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The rapid pace of urbanization and economic prosperity have led to a dramatic increase in car population worldwide over the past few decades. The negative externalities associated with car dependency, e.g., traffic congestion, environmental pollution, oil dependence, are of increasing concern among transport researchers and policymakers. Various policy interventions have therefore been proposed in order to accommodate the fast growth of mobility needs while mitigating the negative effects of high car dependency. Examples include transport pricing, land use planning and neo-traditional neighbourhood design. Using the case of Singapore, this talk will focus on two policy interventions — vehicle quota control and transport infrastructure investment. It will discuss their influence on travel behaviour and effectiveness in regulating individual vehicle usage. Specially, the interconnections among individual characteristics, the built environment, transport infrastructure provision, vehicle quota control, and individual mobility choices will be explored using a pseudo panel dataset created with three travel surveys and Structural Equation Modelling.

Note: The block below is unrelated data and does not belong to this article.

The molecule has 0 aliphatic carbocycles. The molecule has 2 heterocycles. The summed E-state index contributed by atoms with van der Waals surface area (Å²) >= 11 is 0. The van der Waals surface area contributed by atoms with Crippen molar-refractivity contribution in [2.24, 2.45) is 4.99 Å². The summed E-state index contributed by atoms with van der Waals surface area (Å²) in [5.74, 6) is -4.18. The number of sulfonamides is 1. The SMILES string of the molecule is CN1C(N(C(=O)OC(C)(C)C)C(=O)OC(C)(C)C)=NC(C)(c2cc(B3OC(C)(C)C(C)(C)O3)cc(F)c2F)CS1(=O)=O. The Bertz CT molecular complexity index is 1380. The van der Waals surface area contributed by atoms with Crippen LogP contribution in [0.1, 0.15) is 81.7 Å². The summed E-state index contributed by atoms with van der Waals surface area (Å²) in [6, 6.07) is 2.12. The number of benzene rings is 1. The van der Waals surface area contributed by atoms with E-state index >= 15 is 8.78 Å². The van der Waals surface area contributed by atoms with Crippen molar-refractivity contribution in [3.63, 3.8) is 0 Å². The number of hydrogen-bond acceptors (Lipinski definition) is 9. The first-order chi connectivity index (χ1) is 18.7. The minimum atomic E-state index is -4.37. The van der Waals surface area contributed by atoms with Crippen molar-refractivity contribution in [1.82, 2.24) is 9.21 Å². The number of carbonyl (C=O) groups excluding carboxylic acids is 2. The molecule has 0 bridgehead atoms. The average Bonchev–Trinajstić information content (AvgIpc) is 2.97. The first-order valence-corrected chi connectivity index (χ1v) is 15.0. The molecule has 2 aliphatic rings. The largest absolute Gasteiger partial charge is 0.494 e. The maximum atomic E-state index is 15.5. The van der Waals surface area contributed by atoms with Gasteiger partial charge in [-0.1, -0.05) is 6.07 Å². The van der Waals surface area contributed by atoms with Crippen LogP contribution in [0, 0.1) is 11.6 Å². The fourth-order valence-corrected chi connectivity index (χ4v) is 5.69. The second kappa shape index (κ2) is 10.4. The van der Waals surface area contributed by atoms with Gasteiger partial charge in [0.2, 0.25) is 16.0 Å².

About the Speaker
Siqi is a Postdoctoral Research Fellow at the Lee Kuan Yew Centre for Innovative Cities. She received her PhD in Geography from National University of Singapore and Bachelor’s degrees in both Urban Planning and Economics from Wuhan University, China. Her research interests fall broadly under transportation, urban planning, GIS application, public health, spatial and quantitative analysis, with a special focus on sustainable transport policies and the interaction between the built environment and travel behaviour. Currently, she is working under the Lee Li Ming Programme in Ageing Urbanism, where she explores the role of built environment in shaping health and wellbeing among older adults in Singapore.
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